Quick Tips for Novice RE Investors

 

Money and real estate investing symbols
 

 

Where to Start?

If you have yet to take the plunge into real estate investing, get ready for a wild ride. It’s a fast-paced industry with many moving parts that change often. But with the right mindset, a little research, and a few smart decisions, you can create for yourself a passive income stream that you can live off of today or save for retirement.

 

What Is an Investment Property?

An investment property is quite simply one that generates an income or profit. This could be a monthly rental, vacation home, or foreclosure property that you but low, repair, and sell for more than you put into it. Regardless of the type of property you think you might want, the first place to start is with your budget. Know how much you can spend and then take a look at local listing and sales prices, which OutFactors says may be the same or different, depending on the local real estate climate.

 

Features of a Marketable Rental

You’ve heard this about real estate before: location, location, location. The first indicator of whether or not a rental will be profitable among long-term tenants or vacationers is where it’s located. Investopedia explains that properties in an area with low occupancy rates historically may be difficult to keep filled.

Once you have identified your target area, you’ll then need to determine who you want renting your property and then ensure that it has features they want. One example is purchasing a small family home in a neighborhood active with children. In this scenario, you’ll likely want to focus on safety, cleanliness, and outdoor space.

The safety of your property will be a huge draw to families. If it does not have a fence, consider spending $4,500 to have one installed. Look through the neighborhood to ensure that the materials and fence size matches what’s considered normal to the area. You’ll then want to find the ‘best fence company near me‘ and evaluate companies online. Regardless of the contractor you choose, you want to make sure they are licensed and have written in their paperwork that their workers will be aware of easements, underground utilities, and any property lines.

If you’ve chosen a vacation property instead of one with long-term renters, cleanliness may be second on the list past location. California-based Nancy’s Cleaning Services estimates that move-out cleaning, which you should do before listing your property as a vacation rental, will cost anywhere from $130 to $450. You’ll also want to hire a cleaning service to clean and sanitize after each rental is over. You can typically add this fee to your nightly rental rates or have it listed as a separate line item.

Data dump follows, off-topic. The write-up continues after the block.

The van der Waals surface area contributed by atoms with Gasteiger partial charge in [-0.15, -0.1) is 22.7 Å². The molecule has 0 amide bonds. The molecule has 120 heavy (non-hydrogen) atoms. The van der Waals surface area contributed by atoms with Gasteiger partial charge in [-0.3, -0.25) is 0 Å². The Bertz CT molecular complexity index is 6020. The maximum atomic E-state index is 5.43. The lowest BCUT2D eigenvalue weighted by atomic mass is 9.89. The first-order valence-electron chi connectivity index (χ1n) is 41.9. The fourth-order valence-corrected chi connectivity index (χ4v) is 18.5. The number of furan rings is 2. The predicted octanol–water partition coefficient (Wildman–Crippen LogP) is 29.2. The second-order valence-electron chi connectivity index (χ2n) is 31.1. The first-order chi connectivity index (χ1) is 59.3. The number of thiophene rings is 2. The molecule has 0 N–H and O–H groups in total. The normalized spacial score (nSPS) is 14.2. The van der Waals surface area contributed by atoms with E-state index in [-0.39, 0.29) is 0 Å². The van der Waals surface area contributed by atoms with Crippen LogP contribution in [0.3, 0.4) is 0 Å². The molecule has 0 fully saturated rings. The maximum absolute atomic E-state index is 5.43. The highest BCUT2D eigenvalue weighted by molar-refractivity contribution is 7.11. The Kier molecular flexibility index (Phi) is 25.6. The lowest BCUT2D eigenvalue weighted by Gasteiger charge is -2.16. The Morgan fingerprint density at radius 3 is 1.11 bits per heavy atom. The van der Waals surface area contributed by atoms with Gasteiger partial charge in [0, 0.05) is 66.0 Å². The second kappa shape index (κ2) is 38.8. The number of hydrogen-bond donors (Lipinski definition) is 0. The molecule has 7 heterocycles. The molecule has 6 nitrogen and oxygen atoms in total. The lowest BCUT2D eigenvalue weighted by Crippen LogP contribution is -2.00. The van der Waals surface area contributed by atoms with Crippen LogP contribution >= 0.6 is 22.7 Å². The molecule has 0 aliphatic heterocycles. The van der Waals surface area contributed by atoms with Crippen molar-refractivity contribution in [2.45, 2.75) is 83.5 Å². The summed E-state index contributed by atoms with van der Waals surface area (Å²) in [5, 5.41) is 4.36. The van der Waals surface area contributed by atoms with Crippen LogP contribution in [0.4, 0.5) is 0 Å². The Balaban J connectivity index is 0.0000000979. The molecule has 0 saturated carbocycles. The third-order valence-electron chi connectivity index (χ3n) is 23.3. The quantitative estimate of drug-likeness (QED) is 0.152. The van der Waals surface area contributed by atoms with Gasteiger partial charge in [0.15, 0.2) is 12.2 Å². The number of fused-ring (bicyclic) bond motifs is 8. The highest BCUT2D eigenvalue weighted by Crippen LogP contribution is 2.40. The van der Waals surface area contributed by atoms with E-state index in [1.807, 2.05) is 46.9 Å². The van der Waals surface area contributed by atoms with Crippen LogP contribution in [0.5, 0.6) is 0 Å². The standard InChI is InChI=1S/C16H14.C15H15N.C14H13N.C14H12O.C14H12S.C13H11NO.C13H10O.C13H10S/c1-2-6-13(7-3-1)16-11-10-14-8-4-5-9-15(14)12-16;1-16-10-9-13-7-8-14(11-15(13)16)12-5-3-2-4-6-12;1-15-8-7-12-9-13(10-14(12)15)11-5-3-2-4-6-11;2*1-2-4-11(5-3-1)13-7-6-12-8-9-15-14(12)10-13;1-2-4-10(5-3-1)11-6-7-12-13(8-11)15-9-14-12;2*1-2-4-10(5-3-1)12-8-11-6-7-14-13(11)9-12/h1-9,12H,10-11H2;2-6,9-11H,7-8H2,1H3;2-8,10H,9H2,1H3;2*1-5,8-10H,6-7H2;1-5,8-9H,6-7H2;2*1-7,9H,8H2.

As for outdoor spaces, these should be fun and functional, no matter what type of rental you have. A deck or patio, a fire pit, outdoor lighting, and a safe place for kids to play are crucial. The outdoors of your rental should also be clean, tidy, and full of curb appeal.

 

Pricing for Profit

As you can see, the price of owning a rental adds up quickly. This means you will need to pay extra attention to pricing so that you will turn a profit each month. iProperty Management explains that you can usually charge somewhere in the neighborhood of one percent of the property’s value as a contract lease fee. So if the property is valued at $300,000, around $3,000 per month may be considered reasonable.

For a nightly/vacation home, you’ll want to do your research to see what similar properties are renting for. Pay close attention to these properties’ availability calendars. Homes that have just a few nights rented here and there may be priced too high while those that have zero availability for the foreseeable future might be priced too low.

When you’ve chosen to buy, fix, then sell, aim for a profit margin of between 10% and 20% of the property’s value once repairs have been completed. For example, if your property is valued at $150,000 after repairs are made, you should ideally walk away with $15,000 to $30,000. This means you’ll spend a total of no more than $135,000 on the property including the initial purchase, all fees, materials, and labor.

Making your mark in the world of real estate isn’t always easy, and you’ll want to be prepared to make many mistakes early in your career. Fortunately, with time and experience, you will quickly learn what works, what doesn’t, and how to enjoy a (mostly) passive income. Remember, it takes money to make money in real estate. Don’t be afraid to spend so that you can make money and grow.

 

Interested in partnering with Marlau Investments? Contact us today for more information.